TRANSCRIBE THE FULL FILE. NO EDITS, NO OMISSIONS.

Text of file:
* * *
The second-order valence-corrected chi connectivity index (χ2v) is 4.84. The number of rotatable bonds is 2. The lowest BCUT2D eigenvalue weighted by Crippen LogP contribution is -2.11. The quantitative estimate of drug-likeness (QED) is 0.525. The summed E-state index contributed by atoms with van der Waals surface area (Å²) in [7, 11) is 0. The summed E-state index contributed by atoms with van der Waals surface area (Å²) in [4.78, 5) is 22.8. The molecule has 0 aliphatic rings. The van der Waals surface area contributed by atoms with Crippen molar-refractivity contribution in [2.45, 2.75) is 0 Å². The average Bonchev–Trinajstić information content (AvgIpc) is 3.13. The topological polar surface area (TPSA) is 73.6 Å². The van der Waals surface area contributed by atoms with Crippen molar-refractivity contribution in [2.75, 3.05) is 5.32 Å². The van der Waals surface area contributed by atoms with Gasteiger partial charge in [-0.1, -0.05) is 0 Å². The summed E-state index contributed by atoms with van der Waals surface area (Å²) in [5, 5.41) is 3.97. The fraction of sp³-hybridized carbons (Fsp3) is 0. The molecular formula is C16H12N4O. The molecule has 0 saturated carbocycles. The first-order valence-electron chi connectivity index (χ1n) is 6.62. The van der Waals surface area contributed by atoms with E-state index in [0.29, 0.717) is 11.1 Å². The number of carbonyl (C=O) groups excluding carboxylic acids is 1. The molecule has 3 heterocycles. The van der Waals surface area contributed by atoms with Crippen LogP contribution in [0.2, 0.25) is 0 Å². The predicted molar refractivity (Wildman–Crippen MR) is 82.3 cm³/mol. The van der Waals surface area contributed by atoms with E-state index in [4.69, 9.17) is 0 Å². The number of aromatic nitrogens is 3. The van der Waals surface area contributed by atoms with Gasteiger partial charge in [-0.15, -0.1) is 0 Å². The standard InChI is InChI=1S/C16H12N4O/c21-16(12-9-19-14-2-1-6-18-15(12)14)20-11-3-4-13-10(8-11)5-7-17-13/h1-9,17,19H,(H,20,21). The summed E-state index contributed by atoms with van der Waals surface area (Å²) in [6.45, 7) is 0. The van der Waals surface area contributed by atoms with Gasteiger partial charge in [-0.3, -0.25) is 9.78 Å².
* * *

The second-order valence-corrected chi connectivity index (χ2v) is 4.84. The number of rotatable bonds is 2. The lowest BCUT2D eigenvalue weighted by Crippen LogP contribution is -2.11. The quantitative estimate of drug-likeness (QED) is 0.525. The summed E-state index contributed by atoms with van der Waals surface area (Å²) in [7, 11) is 0. The summed E-state index contributed by atoms with van der Waals surface area (Å²) in [4.78, 5) is 22.8. The molecule has 0 aliphatic rings. The van der Waals surface area contributed by atoms with Crippen molar-refractivity contribution in [2.45, 2.75) is 0 Å². The average Bonchev–Trinajstić information content (AvgIpc) is 3.13. The topological polar surface area (TPSA) is 73.6 Å². The van der Waals surface area contributed by atoms with Crippen molar-refractivity contribution in [2.75, 3.05) is 5.32 Å². The van der Waals surface area contributed by atoms with Gasteiger partial charge in [-0.1, -0.05) is 0 Å². The summed E-state index contributed by atoms with van der Waals surface area (Å²) in [5, 5.41) is 3.97. The fraction of sp³-hybridized carbons (Fsp3) is 0. The molecular formula is C16H12N4O. The molecule has 0 saturated carbocycles. The first-order valence-electron chi connectivity index (χ1n) is 6.62. The van der Waals surface area contributed by atoms with E-state index in [0.29, 0.717) is 11.1 Å². The number of carbonyl (C=O) groups excluding carboxylic acids is 1. The molecule has 3 heterocycles. The van der Waals surface area contributed by atoms with Crippen LogP contribution in [0.2, 0.25) is 0 Å². The predicted molar refractivity (Wildman–Crippen MR) is 82.3 cm³/mol. The van der Waals surface area contributed by atoms with E-state index in [4.69, 9.17) is 0 Å². The number of aromatic nitrogens is 3. The van der Waals surface area contributed by atoms with Gasteiger partial charge in [-0.15, -0.1) is 0 Å². The standard InChI is InChI=1S/C16H12N4O/c21-16(12-9-19-14-2-1-6-18-15(12)14)20-11-3-4-13-10(8-11)5-7-17-13/h1-9,17,19H,(H,20,21). The summed E-state index contributed by atoms with van der Waals surface area (Å²) in [6.45, 7) is 0. The van der Waals surface area contributed by atoms with Gasteiger partial charge in [-0.3, -0.25) is 9.78 Å².